2. John Pollabauer on

    I will have a much clearer picture of the situation in the event the United States Department of Justice were to initiate espionage charges against the head of Wikileaks. There is just so much which remains unknown to the ordinary person on the street that it just becomes almost too difficult to take a position on it without making qualifications all over the place.

    In retrospect, this situation will likely look rather simple, when it will be much easier to connect the dots.

  3. Paul Chippendale on

    “Innocent until proven guilty”–Organisations such as VISA, Mastercard, PayPal should provide the service they are set up to provide to all clients except those who the courts have deemed to be undertaking illegal activities. We will have absolute chaos if our financial infrastructure (these days via the internet) starts making moral judgments about its transactions.

  4. […] is that Mastercard, Visa, and PayPal stopped acting as conduits for donations to Wikileaks not on principled grounds, but rather due to government pressure. If that’s true, is it ethically acceptable for […]

  5. jilly on

    If a business makes very clear up front that it can choose, unilaterally, to suspend service at its own whim, then it should certainly be allowed to do so. How many people would choose to use it must be a question, but those who do could not reasonably complain should service be stopped. If the business does not do so, then surely it is obligated to continue service. If it wishes to drop a client, then it must provide a reasonable period of notice, to allow the client to make other arrangements.

    Anyone has the right to refuse to invest in, donate to, shop from or use the services of any organization, on moral grounds. If the relationship has been ongoing and significant, however, it seems only fair that the organization know why the business relationship is changing, and be given a chance to defend its position or make changes. A business receiving pressure about doing business with a company that uses questionable practices certainly has the right to make inquiries, and even to state that it will cease to use that company’s products or services unless the practices change. However, it seems fair that there be a reasonable period for investigation and then compliance or adjustment.

    Finally, there is the question of alternatives. Mastercard could claim that Wikileaks has several alternative ways of receiving donations, and this may be true overall. But for some percentage of those who wish to donate, Mastercard is the only service provider available. Were I a Mastercard holder, I would be looking to change my credit card company rather than continue to deal with a financial institution that had the unmitigated gall to make decisions for me on moral grounds.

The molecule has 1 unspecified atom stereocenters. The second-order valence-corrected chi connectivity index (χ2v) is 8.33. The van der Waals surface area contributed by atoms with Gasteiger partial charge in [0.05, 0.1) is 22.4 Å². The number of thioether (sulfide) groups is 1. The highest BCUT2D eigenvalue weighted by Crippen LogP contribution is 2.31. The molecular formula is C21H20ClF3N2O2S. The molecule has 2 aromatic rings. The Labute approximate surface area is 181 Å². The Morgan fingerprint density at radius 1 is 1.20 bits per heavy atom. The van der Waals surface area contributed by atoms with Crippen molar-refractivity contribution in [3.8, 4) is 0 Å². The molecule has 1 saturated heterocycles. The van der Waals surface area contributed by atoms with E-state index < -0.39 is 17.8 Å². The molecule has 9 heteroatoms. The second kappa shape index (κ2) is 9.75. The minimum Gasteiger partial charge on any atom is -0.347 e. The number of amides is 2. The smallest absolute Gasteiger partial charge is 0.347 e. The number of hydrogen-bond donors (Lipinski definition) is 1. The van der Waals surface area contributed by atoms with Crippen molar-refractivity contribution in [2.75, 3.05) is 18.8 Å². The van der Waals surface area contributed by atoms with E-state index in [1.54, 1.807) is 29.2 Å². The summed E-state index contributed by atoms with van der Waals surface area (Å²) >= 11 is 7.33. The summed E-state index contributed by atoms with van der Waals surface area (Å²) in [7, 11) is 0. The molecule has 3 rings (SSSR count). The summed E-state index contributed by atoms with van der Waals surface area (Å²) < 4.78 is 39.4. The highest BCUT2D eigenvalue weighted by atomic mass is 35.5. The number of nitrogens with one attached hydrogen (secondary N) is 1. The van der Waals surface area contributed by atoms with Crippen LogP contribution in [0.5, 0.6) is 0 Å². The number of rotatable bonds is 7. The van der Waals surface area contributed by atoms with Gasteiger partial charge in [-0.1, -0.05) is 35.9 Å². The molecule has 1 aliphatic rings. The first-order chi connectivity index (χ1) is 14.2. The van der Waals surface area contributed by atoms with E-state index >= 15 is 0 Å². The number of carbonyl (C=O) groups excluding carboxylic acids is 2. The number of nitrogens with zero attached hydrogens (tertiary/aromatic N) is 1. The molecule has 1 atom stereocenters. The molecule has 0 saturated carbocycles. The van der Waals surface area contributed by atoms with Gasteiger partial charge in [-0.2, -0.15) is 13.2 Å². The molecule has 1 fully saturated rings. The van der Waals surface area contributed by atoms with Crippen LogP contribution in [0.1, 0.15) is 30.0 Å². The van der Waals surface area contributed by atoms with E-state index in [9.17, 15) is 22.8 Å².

6. emirjame on

    There seems to be a huge misunderstanding in the USA on “government secrets”. In a democracy a government is not supposed to have secrets. That is to say: all information belongs to the public and can only be hidden if the government has asked proper permission to label information as confidential. In the process of granting this permission things like the justification, period of time and alternative procedures for accountability can be established.

    From the cables I get the clear impression that the people writing them did not realize that they did not own the information they produced. This despite the fact that they were paid by the State and that, as a result, all of their work belongs to the American people. The question where the ‘stealing’ occurred: in the withholding/ classifying of information or in the publication by Wikileaks is a very good question to ask.

  7. […] December 11, 2010 Should Companies Judge the Ethics of Those with whom They Do Business? […]

  8. […] (I’ve already blogged on the more general question of whether companies are justified in ceasing to do business with WikiLeaks. See: Should Companies Judge the Ethics of Those With Whom they Do Business?) […]

  9. Julian Friedland on

    It’s certainly a Pandora’s Box to expect corporations to do have a say in the ethics of their suppliers, clients, and customers. For what if they uphold the wrong values? This is often already the case arguably with Wal-Mart, which has refused to sell music by John Mellancamp simply because he criticizes provincial American values. And the founder of Domino’s Pizza used to fund Operation Rescue, which was eventually forced to stop harassing women at close range as they entered abortion clinics.

    But I think there really is no choice any longer now that we (though not you Chris in Canada) live in a country so dominated by corporations. With that greater power comes greater responsibility.

    It’s possible that Visa and Master Card are being pressured by the U.S. government. It could also be that they are losing very little by doing this and share the government’s fear that their unethical practices may too be exposed. For Wikileaks is preparing major leaks on corporations: